Establishment of the Union Line edit
Merchants and miners held a protest meeting at La Paz, Arizona on December 1, 1863, fed up with shortages, delayed and slow deliveries of freight to their stores and mines, by Johnson & Company, who owned the Colorado River's only two steamboats. They condemned the Johnson Company as a monopoly, that was trying to drive the miners out in order to gain control of the mines. The meeting voted to send a representative to San Francisco with a petition calling for the establishment of an opposition steamboat line on the Colorado River.
In San Francisco, their representative Samuel "Steamboat" Adams convinced the Chamber of Commerce to endorse an opposition line. Merchants of the city raised $25,000 by subscription, and Adams persuaded Captain Thomas E. Trueworthy, to send the Sacramento River steamboat Esmerelda under Captain Charles C. Overman and the Victoria, a four-masted schooner converted from a barge, to the Colorado River to establish the Union Line there.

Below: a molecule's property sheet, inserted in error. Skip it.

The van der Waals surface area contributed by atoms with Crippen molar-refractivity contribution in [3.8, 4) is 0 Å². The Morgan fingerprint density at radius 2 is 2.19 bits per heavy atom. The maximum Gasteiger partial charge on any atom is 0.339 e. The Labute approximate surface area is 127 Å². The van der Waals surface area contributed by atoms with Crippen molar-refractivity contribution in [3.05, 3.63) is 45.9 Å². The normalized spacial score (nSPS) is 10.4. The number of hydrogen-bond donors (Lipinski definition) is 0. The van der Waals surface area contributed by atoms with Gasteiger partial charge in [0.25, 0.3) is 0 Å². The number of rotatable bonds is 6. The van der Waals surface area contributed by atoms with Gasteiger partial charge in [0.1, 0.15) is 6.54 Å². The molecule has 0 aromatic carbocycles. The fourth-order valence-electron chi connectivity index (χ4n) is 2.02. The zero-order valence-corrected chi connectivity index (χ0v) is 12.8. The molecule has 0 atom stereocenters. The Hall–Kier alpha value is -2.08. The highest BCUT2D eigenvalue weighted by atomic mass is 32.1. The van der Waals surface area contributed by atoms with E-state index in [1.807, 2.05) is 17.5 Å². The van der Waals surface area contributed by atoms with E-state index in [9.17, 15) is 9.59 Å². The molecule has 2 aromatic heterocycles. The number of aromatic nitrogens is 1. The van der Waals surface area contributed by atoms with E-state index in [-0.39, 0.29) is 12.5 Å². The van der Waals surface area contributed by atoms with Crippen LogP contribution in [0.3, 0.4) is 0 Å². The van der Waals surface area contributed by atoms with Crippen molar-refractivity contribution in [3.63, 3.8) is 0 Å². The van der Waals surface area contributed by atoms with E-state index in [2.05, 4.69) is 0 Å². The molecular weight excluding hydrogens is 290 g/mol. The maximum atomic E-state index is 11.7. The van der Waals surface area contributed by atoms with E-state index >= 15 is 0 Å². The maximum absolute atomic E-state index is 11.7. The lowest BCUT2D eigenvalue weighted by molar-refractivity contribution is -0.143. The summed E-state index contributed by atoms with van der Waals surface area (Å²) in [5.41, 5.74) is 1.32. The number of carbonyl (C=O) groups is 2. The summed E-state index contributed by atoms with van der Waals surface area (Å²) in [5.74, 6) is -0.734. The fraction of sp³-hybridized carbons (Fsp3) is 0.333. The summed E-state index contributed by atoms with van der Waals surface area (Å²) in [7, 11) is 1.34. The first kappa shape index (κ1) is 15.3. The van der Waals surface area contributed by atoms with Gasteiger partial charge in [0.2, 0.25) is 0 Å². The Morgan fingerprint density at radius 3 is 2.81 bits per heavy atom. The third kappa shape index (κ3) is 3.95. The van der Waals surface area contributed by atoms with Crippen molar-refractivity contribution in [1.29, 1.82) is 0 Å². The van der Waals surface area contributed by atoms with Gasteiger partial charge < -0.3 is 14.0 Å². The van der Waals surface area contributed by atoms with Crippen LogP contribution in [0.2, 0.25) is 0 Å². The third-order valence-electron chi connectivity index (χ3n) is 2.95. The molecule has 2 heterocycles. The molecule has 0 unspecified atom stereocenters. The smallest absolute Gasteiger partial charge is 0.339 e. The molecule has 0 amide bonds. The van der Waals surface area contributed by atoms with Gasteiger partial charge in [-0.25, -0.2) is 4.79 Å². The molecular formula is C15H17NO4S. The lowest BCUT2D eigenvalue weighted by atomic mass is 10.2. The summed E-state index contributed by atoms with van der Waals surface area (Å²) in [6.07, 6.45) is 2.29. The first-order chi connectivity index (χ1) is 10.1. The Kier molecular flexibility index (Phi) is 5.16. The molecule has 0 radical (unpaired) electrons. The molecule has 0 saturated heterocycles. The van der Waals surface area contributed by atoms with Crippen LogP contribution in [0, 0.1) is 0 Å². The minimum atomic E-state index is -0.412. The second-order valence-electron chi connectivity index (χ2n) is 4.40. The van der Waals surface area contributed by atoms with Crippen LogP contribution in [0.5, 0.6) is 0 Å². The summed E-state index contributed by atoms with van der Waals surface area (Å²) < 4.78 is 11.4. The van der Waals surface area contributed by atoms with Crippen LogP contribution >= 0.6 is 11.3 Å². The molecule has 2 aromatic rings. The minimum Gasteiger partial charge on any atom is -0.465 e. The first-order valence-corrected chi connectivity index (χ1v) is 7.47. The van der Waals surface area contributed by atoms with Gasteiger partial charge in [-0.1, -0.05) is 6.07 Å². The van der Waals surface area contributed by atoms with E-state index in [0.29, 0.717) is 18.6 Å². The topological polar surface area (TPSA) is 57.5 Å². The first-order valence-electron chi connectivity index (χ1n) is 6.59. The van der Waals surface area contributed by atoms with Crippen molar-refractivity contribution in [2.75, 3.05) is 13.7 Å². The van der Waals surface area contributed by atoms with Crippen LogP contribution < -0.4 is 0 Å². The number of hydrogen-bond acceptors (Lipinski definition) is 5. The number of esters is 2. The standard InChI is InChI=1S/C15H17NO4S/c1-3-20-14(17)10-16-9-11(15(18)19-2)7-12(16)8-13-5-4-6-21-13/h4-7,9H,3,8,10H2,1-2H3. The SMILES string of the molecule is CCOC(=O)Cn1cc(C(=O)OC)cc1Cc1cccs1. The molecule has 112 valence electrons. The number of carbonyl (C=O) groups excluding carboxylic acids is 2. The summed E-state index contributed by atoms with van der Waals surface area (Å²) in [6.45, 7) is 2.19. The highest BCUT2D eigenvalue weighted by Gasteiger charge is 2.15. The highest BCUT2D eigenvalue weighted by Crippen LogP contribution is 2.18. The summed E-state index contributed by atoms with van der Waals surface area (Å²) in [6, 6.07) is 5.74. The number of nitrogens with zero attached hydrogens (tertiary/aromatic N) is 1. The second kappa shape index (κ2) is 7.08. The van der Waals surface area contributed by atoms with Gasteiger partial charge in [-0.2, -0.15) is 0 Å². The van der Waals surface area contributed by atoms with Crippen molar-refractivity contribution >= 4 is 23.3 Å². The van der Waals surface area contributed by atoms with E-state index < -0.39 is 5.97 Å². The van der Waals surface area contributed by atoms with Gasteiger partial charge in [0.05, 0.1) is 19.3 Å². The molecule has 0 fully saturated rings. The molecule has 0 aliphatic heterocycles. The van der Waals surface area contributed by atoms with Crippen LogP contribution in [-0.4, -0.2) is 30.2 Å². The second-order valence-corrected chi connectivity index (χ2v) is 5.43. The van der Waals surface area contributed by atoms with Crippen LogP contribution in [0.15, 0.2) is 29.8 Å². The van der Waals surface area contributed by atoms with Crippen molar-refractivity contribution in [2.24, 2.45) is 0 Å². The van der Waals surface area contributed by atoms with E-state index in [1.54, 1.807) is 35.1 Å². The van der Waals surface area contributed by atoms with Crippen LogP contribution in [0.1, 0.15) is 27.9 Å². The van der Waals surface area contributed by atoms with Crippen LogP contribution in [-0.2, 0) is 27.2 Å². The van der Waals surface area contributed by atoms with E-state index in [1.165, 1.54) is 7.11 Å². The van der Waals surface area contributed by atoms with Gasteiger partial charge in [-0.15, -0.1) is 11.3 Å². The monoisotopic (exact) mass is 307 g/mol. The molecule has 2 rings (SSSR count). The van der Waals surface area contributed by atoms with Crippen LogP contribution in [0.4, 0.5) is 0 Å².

Union Line on the Colorado River edit
After Overman arrived at the river in March 1864, he built the Black Crook, first tow barge to be used on the Colorado River. From May 1864, its success in delivering large amounts of cargo up river forced the Johnson Company to lower rates, build another steamboat and to add tow barges to his steamboats in 1864.
Union Line Consolidated edit
In the summer of 1865, with the steamboats Esmerelda of the Union Line and Nina Tilden of the Philadelphia Silver and Copper Mining Company (the other opposition line to the Johnson Company), was consolidated into the Pacific and Colorado Steam Navigation Company, also headed by Thomas E. Trueworthy, with backing from San Francisco financiers.